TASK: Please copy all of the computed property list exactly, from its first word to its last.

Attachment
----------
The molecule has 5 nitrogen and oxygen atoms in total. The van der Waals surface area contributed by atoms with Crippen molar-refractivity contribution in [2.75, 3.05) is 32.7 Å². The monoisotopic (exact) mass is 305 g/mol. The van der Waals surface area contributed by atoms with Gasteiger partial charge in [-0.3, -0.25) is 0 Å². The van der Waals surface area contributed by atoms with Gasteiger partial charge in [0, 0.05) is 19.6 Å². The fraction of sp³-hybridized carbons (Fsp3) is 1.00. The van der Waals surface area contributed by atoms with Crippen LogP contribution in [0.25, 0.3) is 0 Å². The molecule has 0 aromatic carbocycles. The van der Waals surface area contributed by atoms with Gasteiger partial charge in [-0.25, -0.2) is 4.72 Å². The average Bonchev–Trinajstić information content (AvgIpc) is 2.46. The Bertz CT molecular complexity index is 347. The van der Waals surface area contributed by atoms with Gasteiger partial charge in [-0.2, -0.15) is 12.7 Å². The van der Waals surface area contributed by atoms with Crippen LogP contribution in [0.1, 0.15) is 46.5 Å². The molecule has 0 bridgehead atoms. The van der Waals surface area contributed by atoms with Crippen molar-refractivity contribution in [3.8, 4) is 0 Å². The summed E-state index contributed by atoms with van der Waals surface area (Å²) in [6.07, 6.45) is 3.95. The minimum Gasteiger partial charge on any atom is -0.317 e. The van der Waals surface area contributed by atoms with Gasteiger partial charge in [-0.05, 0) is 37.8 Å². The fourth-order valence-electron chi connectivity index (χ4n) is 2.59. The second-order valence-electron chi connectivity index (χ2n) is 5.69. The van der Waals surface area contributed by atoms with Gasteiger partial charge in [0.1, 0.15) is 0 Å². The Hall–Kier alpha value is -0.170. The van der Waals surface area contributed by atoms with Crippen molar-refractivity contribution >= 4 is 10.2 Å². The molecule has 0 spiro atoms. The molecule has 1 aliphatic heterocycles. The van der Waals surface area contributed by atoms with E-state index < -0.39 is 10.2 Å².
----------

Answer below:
The molecule has 5 nitrogen and oxygen atoms in total. The van der Waals surface area contributed by atoms with Crippen molar-refractivity contribution in [2.75, 3.05) is 32.7 Å². The monoisotopic (exact) mass is 305 g/mol. The van der Waals surface area contributed by atoms with Gasteiger partial charge in [-0.3, -0.25) is 0 Å². The van der Waals surface area contributed by atoms with Gasteiger partial charge in [0, 0.05) is 19.6 Å². The fraction of sp³-hybridized carbons (Fsp3) is 1.00. The van der Waals surface area contributed by atoms with Crippen LogP contribution in [0.25, 0.3) is 0 Å². The molecule has 0 aromatic carbocycles. The van der Waals surface area contributed by atoms with Gasteiger partial charge in [-0.25, -0.2) is 4.72 Å². The average Bonchev–Trinajstić information content (AvgIpc) is 2.46. The Bertz CT molecular complexity index is 347. The van der Waals surface area contributed by atoms with Gasteiger partial charge in [-0.2, -0.15) is 12.7 Å². The van der Waals surface area contributed by atoms with Crippen LogP contribution in [0.1, 0.15) is 46.5 Å². The molecule has 0 bridgehead atoms. The van der Waals surface area contributed by atoms with Crippen molar-refractivity contribution in [3.8, 4) is 0 Å². The summed E-state index contributed by atoms with van der Waals surface area (Å²) in [6.07, 6.45) is 3.95. The minimum Gasteiger partial charge on any atom is -0.317 e. The van der Waals surface area contributed by atoms with Gasteiger partial charge in [-0.05, 0) is 37.8 Å². The fourth-order valence-electron chi connectivity index (χ4n) is 2.59. The second-order valence-electron chi connectivity index (χ2n) is 5.69. The van der Waals surface area contributed by atoms with Gasteiger partial charge in [0.1, 0.15) is 0 Å². The Hall–Kier alpha value is -0.170. The van der Waals surface area contributed by atoms with Crippen molar-refractivity contribution >= 4 is 10.2 Å². The molecule has 0 spiro atoms. The molecule has 1 aliphatic heterocycles. The van der Waals surface area contributed by atoms with E-state index < -0.39 is 10.2 Å².